About Ben

May 16, 2007 | By | 39 Replies More

I hereby designate this space to be about Ben.

If you’ve never met him, Ben will show up here soon enough, with an armful of links and lots of observations.   I think this should serve as the official place where we can chat with Ben, jab him good-naturedly, learn of the many jobs he’s worked, and  watch his progress as he attempts to get dates through his written eloquence.  Most of all, try to determine if “Ben” is really an 89-year old woman or a grad studence observing us to gather data for his/her dissertation.  Or a really smart otter.  That’s the beauty of the Internet.

If your name is Ben, but you’re not the Ben, you’re also welcome.  If you’re not named Ben, but you want to be, you can join us too.  If you’ve got a 3rd cousin named Ben, have at it.

This location is about All things Ben-ish.  Ben and the art of motorcycle maintenance.  Ben voyage.  Ben nice talking . . .  OK, Ben, where are you?  Tell us something.

[After I originally posted this, I noticed that the software failed to generate any “related posts.”   This is extraordinary and it proves that there is nothing and no one quite like Ben.]

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Category: Whimsy

About the Author ()

Erich Vieth is an attorney focusing on consumer law litigation and appellate practice. He is also a working musician and a writer, having founded Dangerous Intersection in 2006. Erich lives in the Shaw Neighborhood of St. Louis, Missouri, where he lives half-time with his two extraordinary daughters.

Comments (39)

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  1. Ben says:

    Injuries have often taken Pastrana off the circuit for weeks or months. His medical record includes multiple concussions, a broken back, and severe knee problems due to cartilage degeneration.

    In 1998 at a Triple Crown event in Lake Havasu when he was 14-years-old he jumped a 120-foot ramp and came up short. In the process of the crash he rag dolled and separated his spine from his pelvis, which put him in the medical books and left him in a coma for two weeks and in a wheel chair for three months. “I was in and out of consciousness for about three days and had six blood transfusions,” says Pastrana. He also adds that according to doctors only three people in the U.S. have ever lived after this kind of injury.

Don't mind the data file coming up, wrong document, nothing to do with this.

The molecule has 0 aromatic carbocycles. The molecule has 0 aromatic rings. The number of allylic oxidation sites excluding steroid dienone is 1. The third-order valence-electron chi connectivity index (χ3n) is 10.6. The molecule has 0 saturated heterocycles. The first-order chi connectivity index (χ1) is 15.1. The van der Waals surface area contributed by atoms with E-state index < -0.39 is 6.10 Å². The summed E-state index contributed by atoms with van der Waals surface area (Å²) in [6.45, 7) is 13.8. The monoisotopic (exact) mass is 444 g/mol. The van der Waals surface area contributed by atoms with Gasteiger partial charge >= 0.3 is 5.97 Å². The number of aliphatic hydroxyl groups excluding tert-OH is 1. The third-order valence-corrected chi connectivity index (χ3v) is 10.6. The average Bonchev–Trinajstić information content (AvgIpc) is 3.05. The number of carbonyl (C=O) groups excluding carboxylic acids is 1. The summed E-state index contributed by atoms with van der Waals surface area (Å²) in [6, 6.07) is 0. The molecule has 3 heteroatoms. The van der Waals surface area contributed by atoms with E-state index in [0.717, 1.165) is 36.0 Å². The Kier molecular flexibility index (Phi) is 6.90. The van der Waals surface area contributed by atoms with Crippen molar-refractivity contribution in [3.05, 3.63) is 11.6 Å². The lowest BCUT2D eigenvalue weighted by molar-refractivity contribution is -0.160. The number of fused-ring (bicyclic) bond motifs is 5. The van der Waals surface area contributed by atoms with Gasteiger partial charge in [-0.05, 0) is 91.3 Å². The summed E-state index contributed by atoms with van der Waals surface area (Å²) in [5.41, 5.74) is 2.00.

“I don’t remember most of the injuries there have been so many.” His laundry list includes: the dislocated spine, in his left knee he’s torn his ACL, PCL, LCL, MCL, his bucket handle meniscus, broken his tibia and fibula, he’s had surgery on his left wrist twice, left thumb once, two surgeries on his back, one on his right elbow, nine on his left knee, six on the right knee, one shoulder surgery which left him with the only piece of metal he has in his body

    http://en.wikipedia.org/wiki/Travis_Pastrana

    No Pain No Gain?

  2. The video about the free runners was cool. 😀

  3. Ben says:

    "Have you ever seen soldiers who fought against each other in WWII having reunions where they now share in their humanity?"

    In "Empire of the Sun" we catch a glimpse the respect which "men" hold for one another, including those on opposing lines, and especially the kamikaze. A powerful epic, a must see for John Malkovich fans. (the lead actor became quite famous too, Christian Bale of "American Psycho" and "Batman")